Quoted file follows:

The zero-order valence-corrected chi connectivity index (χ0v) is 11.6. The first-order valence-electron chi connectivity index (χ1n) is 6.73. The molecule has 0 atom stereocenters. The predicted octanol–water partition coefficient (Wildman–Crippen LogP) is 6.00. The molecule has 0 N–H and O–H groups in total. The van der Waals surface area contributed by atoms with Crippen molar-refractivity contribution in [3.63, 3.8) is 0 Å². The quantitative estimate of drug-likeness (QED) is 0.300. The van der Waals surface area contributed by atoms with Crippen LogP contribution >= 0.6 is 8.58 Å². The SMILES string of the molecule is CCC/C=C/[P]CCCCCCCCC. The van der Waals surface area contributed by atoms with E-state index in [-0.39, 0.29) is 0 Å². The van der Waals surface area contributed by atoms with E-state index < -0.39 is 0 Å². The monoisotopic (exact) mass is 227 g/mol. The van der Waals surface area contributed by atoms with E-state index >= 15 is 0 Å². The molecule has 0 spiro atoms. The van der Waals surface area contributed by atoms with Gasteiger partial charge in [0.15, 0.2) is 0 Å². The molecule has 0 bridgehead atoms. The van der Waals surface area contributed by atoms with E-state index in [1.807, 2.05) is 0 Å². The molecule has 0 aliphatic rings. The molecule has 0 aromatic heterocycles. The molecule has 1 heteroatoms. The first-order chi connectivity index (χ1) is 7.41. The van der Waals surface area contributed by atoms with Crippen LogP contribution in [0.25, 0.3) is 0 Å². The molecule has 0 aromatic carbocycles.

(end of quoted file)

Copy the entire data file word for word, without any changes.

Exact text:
The zero-order valence-corrected chi connectivity index (χ0v) is 11.6. The first-order valence-electron chi connectivity index (χ1n) is 6.73. The molecule has 0 atom stereocenters. The predicted octanol–water partition coefficient (Wildman–Crippen LogP) is 6.00. The molecule has 0 N–H and O–H groups in total. The van der Waals surface area contributed by atoms with Crippen molar-refractivity contribution in [3.63, 3.8) is 0 Å². The quantitative estimate of drug-likeness (QED) is 0.300. The van der Waals surface area contributed by atoms with Crippen LogP contribution >= 0.6 is 8.58 Å². The SMILES string of the molecule is CCC/C=C/[P]CCCCCCCCC. The van der Waals surface area contributed by atoms with E-state index in [-0.39, 0.29) is 0 Å². The van der Waals surface area contributed by atoms with E-state index < -0.39 is 0 Å². The monoisotopic (exact) mass is 227 g/mol. The van der Waals surface area contributed by atoms with E-state index >= 15 is 0 Å². The molecule has 0 spiro atoms. The van der Waals surface area contributed by atoms with Gasteiger partial charge in [0.15, 0.2) is 0 Å². The molecule has 0 bridgehead atoms. The van der Waals surface area contributed by atoms with E-state index in [1.807, 2.05) is 0 Å². The molecule has 0 aliphatic rings. The molecule has 0 aromatic heterocycles. The molecule has 1 heteroatoms. The first-order chi connectivity index (χ1) is 7.41. The van der Waals surface area contributed by atoms with Crippen LogP contribution in [0.25, 0.3) is 0 Å². The molecule has 0 aromatic carbocycles.